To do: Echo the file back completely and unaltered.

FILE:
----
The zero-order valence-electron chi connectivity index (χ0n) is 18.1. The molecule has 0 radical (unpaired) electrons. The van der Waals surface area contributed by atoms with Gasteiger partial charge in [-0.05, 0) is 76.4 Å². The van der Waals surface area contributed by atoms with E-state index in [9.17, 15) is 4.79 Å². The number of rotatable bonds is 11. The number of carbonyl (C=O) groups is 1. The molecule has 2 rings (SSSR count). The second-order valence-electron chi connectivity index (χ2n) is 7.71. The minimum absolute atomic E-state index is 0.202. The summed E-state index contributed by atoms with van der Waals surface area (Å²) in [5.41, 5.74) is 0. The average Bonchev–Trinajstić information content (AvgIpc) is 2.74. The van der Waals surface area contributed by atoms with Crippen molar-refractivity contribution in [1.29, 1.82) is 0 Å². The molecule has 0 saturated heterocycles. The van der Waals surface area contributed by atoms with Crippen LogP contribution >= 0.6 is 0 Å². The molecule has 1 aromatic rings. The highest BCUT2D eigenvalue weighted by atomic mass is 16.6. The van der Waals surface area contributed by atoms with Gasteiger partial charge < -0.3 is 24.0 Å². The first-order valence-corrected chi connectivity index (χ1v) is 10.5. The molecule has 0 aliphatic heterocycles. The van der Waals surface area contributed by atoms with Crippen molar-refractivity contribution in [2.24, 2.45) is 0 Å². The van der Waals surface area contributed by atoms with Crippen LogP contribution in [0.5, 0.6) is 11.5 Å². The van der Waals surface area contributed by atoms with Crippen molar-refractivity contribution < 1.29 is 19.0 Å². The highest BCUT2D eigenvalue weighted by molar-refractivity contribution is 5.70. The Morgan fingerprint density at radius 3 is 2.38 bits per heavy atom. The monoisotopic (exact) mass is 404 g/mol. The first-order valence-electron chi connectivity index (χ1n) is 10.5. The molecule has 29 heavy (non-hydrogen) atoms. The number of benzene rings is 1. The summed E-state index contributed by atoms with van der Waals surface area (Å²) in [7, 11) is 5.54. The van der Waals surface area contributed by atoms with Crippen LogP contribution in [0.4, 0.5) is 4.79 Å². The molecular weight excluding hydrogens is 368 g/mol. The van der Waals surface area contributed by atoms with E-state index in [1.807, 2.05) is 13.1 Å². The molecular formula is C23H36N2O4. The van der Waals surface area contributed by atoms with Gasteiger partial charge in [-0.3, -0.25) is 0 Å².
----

The zero-order valence-electron chi connectivity index (χ0n) is 18.1. The molecule has 0 radical (unpaired) electrons. The van der Waals surface area contributed by atoms with Gasteiger partial charge in [-0.05, 0) is 76.4 Å². The van der Waals surface area contributed by atoms with E-state index in [9.17, 15) is 4.79 Å². The number of rotatable bonds is 11. The number of carbonyl (C=O) groups is 1. The molecule has 2 rings (SSSR count). The second-order valence-electron chi connectivity index (χ2n) is 7.71. The minimum absolute atomic E-state index is 0.202. The summed E-state index contributed by atoms with van der Waals surface area (Å²) in [5.41, 5.74) is 0. The average Bonchev–Trinajstić information content (AvgIpc) is 2.74. The van der Waals surface area contributed by atoms with Crippen molar-refractivity contribution in [1.29, 1.82) is 0 Å². The molecule has 0 saturated heterocycles. The van der Waals surface area contributed by atoms with Crippen LogP contribution >= 0.6 is 0 Å². The molecule has 1 aromatic rings. The highest BCUT2D eigenvalue weighted by atomic mass is 16.6. The van der Waals surface area contributed by atoms with Gasteiger partial charge < -0.3 is 24.0 Å². The first-order valence-corrected chi connectivity index (χ1v) is 10.5. The molecule has 0 aliphatic heterocycles. The van der Waals surface area contributed by atoms with Crippen molar-refractivity contribution in [2.24, 2.45) is 0 Å². The van der Waals surface area contributed by atoms with Crippen LogP contribution in [0.5, 0.6) is 11.5 Å². The van der Waals surface area contributed by atoms with Crippen molar-refractivity contribution < 1.29 is 19.0 Å². The highest BCUT2D eigenvalue weighted by molar-refractivity contribution is 5.70. The Morgan fingerprint density at radius 3 is 2.38 bits per heavy atom. The monoisotopic (exact) mass is 404 g/mol. The first-order valence-electron chi connectivity index (χ1n) is 10.5. The molecule has 29 heavy (non-hydrogen) atoms. The number of benzene rings is 1. The summed E-state index contributed by atoms with van der Waals surface area (Å²) in [7, 11) is 5.54. The van der Waals surface area contributed by atoms with Crippen LogP contribution in [0.4, 0.5) is 4.79 Å². The molecular weight excluding hydrogens is 368 g/mol. The van der Waals surface area contributed by atoms with E-state index in [1.807, 2.05) is 13.1 Å². The molecular formula is C23H36N2O4. The van der Waals surface area contributed by atoms with Gasteiger partial charge in [-0.3, -0.25) is 0 Å².